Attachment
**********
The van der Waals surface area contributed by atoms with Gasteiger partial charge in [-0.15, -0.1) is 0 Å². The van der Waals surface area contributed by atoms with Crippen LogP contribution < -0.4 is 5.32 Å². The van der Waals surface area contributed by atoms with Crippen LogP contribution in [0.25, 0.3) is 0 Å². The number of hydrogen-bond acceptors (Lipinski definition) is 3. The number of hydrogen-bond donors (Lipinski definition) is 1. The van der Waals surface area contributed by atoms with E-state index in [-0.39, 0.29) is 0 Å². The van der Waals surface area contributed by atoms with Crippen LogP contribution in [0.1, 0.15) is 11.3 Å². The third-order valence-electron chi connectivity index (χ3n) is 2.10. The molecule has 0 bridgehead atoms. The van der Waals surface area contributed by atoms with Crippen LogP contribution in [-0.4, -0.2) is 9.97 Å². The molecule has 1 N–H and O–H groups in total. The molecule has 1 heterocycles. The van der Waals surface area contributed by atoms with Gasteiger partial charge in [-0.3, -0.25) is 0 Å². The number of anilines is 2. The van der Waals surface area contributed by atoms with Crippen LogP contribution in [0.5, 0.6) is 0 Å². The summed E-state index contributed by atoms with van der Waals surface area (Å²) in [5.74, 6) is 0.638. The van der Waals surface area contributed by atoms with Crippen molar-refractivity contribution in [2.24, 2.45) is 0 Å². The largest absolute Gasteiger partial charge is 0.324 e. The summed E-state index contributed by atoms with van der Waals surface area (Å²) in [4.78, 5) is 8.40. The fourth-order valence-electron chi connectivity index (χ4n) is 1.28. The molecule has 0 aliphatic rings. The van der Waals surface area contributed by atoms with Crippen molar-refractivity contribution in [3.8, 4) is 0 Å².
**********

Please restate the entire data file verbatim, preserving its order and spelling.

The van der Waals surface area contributed by atoms with Gasteiger partial charge in [-0.15, -0.1) is 0 Å². The van der Waals surface area contributed by atoms with Crippen LogP contribution < -0.4 is 5.32 Å². The van der Waals surface area contributed by atoms with Crippen LogP contribution in [0.25, 0.3) is 0 Å². The number of hydrogen-bond acceptors (Lipinski definition) is 3. The number of hydrogen-bond donors (Lipinski definition) is 1. The van der Waals surface area contributed by atoms with E-state index in [-0.39, 0.29) is 0 Å². The van der Waals surface area contributed by atoms with Crippen LogP contribution in [0.1, 0.15) is 11.3 Å². The third-order valence-electron chi connectivity index (χ3n) is 2.10. The molecule has 0 bridgehead atoms. The van der Waals surface area contributed by atoms with Crippen LogP contribution in [-0.4, -0.2) is 9.97 Å². The molecule has 1 N–H and O–H groups in total. The molecule has 1 heterocycles. The van der Waals surface area contributed by atoms with Gasteiger partial charge in [-0.3, -0.25) is 0 Å². The number of anilines is 2. The van der Waals surface area contributed by atoms with Crippen LogP contribution in [0.5, 0.6) is 0 Å². The summed E-state index contributed by atoms with van der Waals surface area (Å²) in [5.74, 6) is 0.638. The van der Waals surface area contributed by atoms with Crippen molar-refractivity contribution in [2.24, 2.45) is 0 Å². The largest absolute Gasteiger partial charge is 0.324 e. The summed E-state index contributed by atoms with van der Waals surface area (Å²) in [4.78, 5) is 8.40. The fourth-order valence-electron chi connectivity index (χ4n) is 1.28. The molecule has 0 aliphatic rings. The van der Waals surface area contributed by atoms with Crippen molar-refractivity contribution in [3.8, 4) is 0 Å².